RDH advice for grads
RDH eVillage survey asks its readers for advice that they would share with 2010 graduates of dental hygiene schools.
In its June 11, 2010, issue, Kristine Hodsdon, the director of RDH eVillage, asked her readers about advice they would share with dental hygiene school graduates. She wrote of the dental hygiene profession as being a “sharing community,” adding that the ever-evolving, unknown future of the profession “may seem daunting to graduates.”
In wishing congratulations to 2010 graduates, she asked her readers, “If you could provide a single sentence of advice for dental hygienists who are just now entering the profession, what would it be? Is there something that you wish you had been told, or, better yet, prudent enough to have understood when you graduated?”
Some of her readers’ comments below obviously consist of more than a sentence. But, more importantly, the tone of the suggestions varies widely. With that in mind, we broke the responses into a “welcome mat” category and an enter-at-your-own-risk category.
• Be humble enough to realize you don't know everything, and yet smart enough to realize there is something more to be learned each and every day.
• Continue your education, especially if you are in a program where you earned an associate’s degree. Go for a bachelor’s or master’s degree. You never know what the future holds. Be prepared.
• Keep yourself happy and curious, and use patients' lack of perfect dental hygiene as another chance for you to do your magic — dental hygiene education and disease prevention.
• The longer you are in practice the better you should strive to be. Experience is very important. Protect your hands and back. Use as much ergonomic equipment as possible.
• Your last two years of hygiene school provides a foundation on what you will now begin to build up with new experiences that will take you to great heights. Choose your contractor wisely.
• Smile more. It can't but help, and it will make sure you do not get permanent sad lines!
• Take care of your body! Make sure you are not maintaining a static position for too long. Stretch before and after every single patient, and stay fit! Be sure to get out of the office at lunch, and walk and breathe deeply. Stay kind and compassionate to your entire staff. Listen, and address any issues you might have in a prompt, honest way, without talking behind people’s backs. Enjoy your profession you've worked so hard to earn! Congratulations one and all!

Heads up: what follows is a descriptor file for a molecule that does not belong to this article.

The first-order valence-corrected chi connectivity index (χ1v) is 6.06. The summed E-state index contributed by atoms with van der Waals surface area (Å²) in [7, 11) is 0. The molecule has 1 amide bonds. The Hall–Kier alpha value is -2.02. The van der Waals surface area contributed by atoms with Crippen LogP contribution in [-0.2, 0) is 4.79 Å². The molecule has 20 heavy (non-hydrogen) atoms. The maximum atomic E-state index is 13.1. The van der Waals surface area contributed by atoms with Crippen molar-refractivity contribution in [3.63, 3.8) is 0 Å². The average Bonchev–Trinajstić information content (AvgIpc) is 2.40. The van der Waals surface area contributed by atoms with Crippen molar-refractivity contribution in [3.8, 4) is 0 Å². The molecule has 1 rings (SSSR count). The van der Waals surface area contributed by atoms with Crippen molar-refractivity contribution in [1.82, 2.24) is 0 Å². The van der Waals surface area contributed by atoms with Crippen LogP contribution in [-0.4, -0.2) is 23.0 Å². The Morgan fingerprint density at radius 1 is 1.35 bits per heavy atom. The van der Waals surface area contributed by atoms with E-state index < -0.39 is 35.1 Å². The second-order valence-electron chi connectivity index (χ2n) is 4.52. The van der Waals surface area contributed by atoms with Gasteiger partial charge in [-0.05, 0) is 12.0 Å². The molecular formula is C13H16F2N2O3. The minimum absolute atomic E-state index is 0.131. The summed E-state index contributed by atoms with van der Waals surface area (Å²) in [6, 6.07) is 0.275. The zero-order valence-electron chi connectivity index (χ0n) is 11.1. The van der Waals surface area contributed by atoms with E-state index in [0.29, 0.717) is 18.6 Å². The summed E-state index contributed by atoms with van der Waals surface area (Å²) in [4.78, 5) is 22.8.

• Remember that dentists are human, and they have studied long to learn. Give respect where it’s due. Learn from them. Remember it is his office. Unless illegal, improper, or immoral, if he is paying you to do what he wants, do it or move on.
• First of all, learn to accept and appreciate patients of every age, sex, and background, treating them with respect and dignity. First impressions can be totally misinterpreted, as many people are generally scared, nervous, etc in the dental office setting.
• If your first employer is not a good fit, then don't settle for less. Go out and look for the best employer for you instead of letting an unhappy employment situation sour you on the career you worked so hard to earn!
• Watch your posture, stretch throughout the day, and wear loupes for improved visual acuity.
• Every day is a day to learn and improve on your skills — both technically and, even more importantly, your people skills.
Enter at your own risk
• I wish I had been informed of the idiosyncrasies of dentists. There was no insight as to how they operate, their arrogance that runs in the profession, or the fact that we as hygienists make money for the practice (we are not "overhead"). It seems as if they go through hygiene insensitivity training. I have been treated much better as a factory worker than in this profession. I like what I do for a living so much that I volunteer in Jamaica for a week in the fall. It's a great profession, but dentists don't seem to care about us for some reason. A friend who is not in the profession said that in a way we are competing within the practice against the dentist because as much as the doctor would like to remain busy, our efforts are aimed at keeping patients out of the dentist's operatory. So, in other words, my advice to new hygiene grads is this: Get out!
• Make sure that you provide for your retirement since few dentists will offer a retirement plan. Negotiate for benefits as well as salary increases, if you plan on being long-term with a dentist. If you don’t ask, it won't be offered.
• Yes! As much as I love hygiene, I would advise them to continue their education so they have many more options than clinical hygiene. I am in my 50s, working part-time in two different offices, since many dentists have eliminated full-time positions so that they are not responsible for providing benefits. I have no insurance, no income when the doctor is on vacation, no vacation or sick time, pay my own continuing education, no pension. At this time in my life, I wish I had gone into nursing!
• I would say to new graduates: There is no perfect office and the hardest part of being a RDH is getting along with the women in the office. You only have control in your operatory to a certain extent, and remember that the real reason you are there is to make money for the dentist. In school, they tell you that you are a vital member of the dental health team and it was a real let-down for me to realize that was not the case. I have been an RDH for 35 years and still love it!
• Find a different career, because the job outlook for dental hygiene is very poor.